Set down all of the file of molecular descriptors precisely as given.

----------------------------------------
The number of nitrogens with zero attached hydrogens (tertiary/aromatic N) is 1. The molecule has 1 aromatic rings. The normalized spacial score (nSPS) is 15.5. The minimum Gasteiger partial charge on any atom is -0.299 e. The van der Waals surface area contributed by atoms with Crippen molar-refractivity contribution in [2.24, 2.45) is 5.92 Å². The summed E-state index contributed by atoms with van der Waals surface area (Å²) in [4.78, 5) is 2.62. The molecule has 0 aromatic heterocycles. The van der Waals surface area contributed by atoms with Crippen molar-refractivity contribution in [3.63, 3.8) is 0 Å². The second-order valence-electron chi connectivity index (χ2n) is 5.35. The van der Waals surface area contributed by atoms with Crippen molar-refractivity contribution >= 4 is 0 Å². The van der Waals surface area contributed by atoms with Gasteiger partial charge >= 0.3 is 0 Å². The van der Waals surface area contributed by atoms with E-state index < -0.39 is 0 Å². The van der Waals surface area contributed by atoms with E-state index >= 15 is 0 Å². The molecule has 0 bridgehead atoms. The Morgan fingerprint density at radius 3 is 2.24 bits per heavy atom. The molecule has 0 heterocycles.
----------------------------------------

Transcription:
The number of nitrogens with zero attached hydrogens (tertiary/aromatic N) is 1. The molecule has 1 aromatic rings. The normalized spacial score (nSPS) is 15.5. The minimum Gasteiger partial charge on any atom is -0.299 e. The van der Waals surface area contributed by atoms with Crippen molar-refractivity contribution in [2.24, 2.45) is 5.92 Å². The summed E-state index contributed by atoms with van der Waals surface area (Å²) in [4.78, 5) is 2.62. The molecule has 0 aromatic heterocycles. The van der Waals surface area contributed by atoms with Crippen molar-refractivity contribution in [3.63, 3.8) is 0 Å². The second-order valence-electron chi connectivity index (χ2n) is 5.35. The van der Waals surface area contributed by atoms with Crippen molar-refractivity contribution >= 4 is 0 Å². The van der Waals surface area contributed by atoms with Gasteiger partial charge >= 0.3 is 0 Å². The van der Waals surface area contributed by atoms with E-state index < -0.39 is 0 Å². The van der Waals surface area contributed by atoms with E-state index >= 15 is 0 Å². The molecule has 0 bridgehead atoms. The Morgan fingerprint density at radius 3 is 2.24 bits per heavy atom. The molecule has 0 heterocycles.